Alex Alvarez swims toward the human skull (lower right) his team discovered in the Hoyo Negro cave.
The skull's shape could offer new insights into where the first Americans migrated from, said Dominique Rissolo, an archaeologist at the Waitt Institute in La Jolla, California. (Waitt and National Geographic collaborate on a grant program.)
"By doing these kinds of analyses, we're able to get a better understanding of which Old World populations these individuals most closely resembled," said Rissolo, who's helping to organize a broader investigation of Hoyo Negro with Mexico's National Institute of Anthropology and History.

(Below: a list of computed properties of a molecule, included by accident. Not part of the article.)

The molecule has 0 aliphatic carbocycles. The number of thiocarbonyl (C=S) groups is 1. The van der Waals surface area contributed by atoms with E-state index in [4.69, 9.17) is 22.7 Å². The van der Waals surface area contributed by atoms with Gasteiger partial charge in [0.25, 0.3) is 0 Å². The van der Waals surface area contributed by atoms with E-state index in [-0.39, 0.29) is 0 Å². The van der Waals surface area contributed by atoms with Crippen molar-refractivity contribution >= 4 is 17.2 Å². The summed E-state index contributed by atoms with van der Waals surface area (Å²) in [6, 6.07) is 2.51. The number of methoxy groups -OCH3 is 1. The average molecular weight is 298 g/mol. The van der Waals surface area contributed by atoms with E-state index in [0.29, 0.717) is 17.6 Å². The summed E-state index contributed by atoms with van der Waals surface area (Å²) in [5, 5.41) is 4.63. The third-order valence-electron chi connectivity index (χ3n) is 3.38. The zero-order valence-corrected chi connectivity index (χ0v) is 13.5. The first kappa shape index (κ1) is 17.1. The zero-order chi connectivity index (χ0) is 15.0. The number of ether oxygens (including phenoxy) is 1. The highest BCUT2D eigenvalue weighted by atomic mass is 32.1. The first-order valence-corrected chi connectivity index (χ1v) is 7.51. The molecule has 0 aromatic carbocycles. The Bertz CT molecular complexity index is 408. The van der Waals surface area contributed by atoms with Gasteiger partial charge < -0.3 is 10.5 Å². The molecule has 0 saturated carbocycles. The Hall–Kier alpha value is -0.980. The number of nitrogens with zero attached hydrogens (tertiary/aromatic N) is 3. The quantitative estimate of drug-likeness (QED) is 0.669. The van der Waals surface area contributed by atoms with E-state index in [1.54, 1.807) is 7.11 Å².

For now, though, the skull is still in the upside down position it was found in—the team hasn't touched or moved the remains.
Nava, the cave diver, said, "In any archaeological scene, the context that you find something in is key."
The team hopes at some point to extract a skull sample for testing, but that won't happen until a clear plan is in place.
"Right now our main objective is to protect what is there," Nava said,
"and to do the least amount of damage until we can figure out what we're going to do."
(Related: "Undersea Cave Yields One of Oldest Skeletons in Americas.")